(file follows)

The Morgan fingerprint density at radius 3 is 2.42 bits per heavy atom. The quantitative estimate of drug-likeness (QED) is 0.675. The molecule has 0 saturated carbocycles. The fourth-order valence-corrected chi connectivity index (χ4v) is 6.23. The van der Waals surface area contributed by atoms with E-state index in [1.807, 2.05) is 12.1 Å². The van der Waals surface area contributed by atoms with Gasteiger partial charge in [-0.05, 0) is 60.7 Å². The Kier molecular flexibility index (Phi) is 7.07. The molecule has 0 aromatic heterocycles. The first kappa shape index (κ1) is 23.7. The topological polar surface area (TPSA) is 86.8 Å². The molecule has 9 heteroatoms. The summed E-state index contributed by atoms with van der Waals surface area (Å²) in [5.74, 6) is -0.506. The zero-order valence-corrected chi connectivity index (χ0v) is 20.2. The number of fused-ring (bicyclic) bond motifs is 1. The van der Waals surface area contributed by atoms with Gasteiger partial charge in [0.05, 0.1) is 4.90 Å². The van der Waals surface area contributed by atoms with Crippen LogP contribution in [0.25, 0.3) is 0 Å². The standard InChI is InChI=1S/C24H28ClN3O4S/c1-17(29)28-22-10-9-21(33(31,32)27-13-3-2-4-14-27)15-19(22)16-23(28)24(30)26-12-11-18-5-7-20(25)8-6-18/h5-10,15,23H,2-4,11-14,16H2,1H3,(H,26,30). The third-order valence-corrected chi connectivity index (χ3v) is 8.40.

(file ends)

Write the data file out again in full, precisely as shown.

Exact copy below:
The Morgan fingerprint density at radius 3 is 2.42 bits per heavy atom. The quantitative estimate of drug-likeness (QED) is 0.675. The molecule has 0 saturated carbocycles. The fourth-order valence-corrected chi connectivity index (χ4v) is 6.23. The van der Waals surface area contributed by atoms with E-state index in [1.807, 2.05) is 12.1 Å². The van der Waals surface area contributed by atoms with Gasteiger partial charge in [-0.05, 0) is 60.7 Å². The Kier molecular flexibility index (Phi) is 7.07. The molecule has 0 aromatic heterocycles. The first kappa shape index (κ1) is 23.7. The topological polar surface area (TPSA) is 86.8 Å². The molecule has 9 heteroatoms. The summed E-state index contributed by atoms with van der Waals surface area (Å²) in [5.74, 6) is -0.506. The zero-order valence-corrected chi connectivity index (χ0v) is 20.2. The number of fused-ring (bicyclic) bond motifs is 1. The van der Waals surface area contributed by atoms with Gasteiger partial charge in [0.05, 0.1) is 4.90 Å². The van der Waals surface area contributed by atoms with Crippen LogP contribution in [0.25, 0.3) is 0 Å². The standard InChI is InChI=1S/C24H28ClN3O4S/c1-17(29)28-22-10-9-21(33(31,32)27-13-3-2-4-14-27)15-19(22)16-23(28)24(30)26-12-11-18-5-7-20(25)8-6-18/h5-10,15,23H,2-4,11-14,16H2,1H3,(H,26,30). The third-order valence-corrected chi connectivity index (χ3v) is 8.40.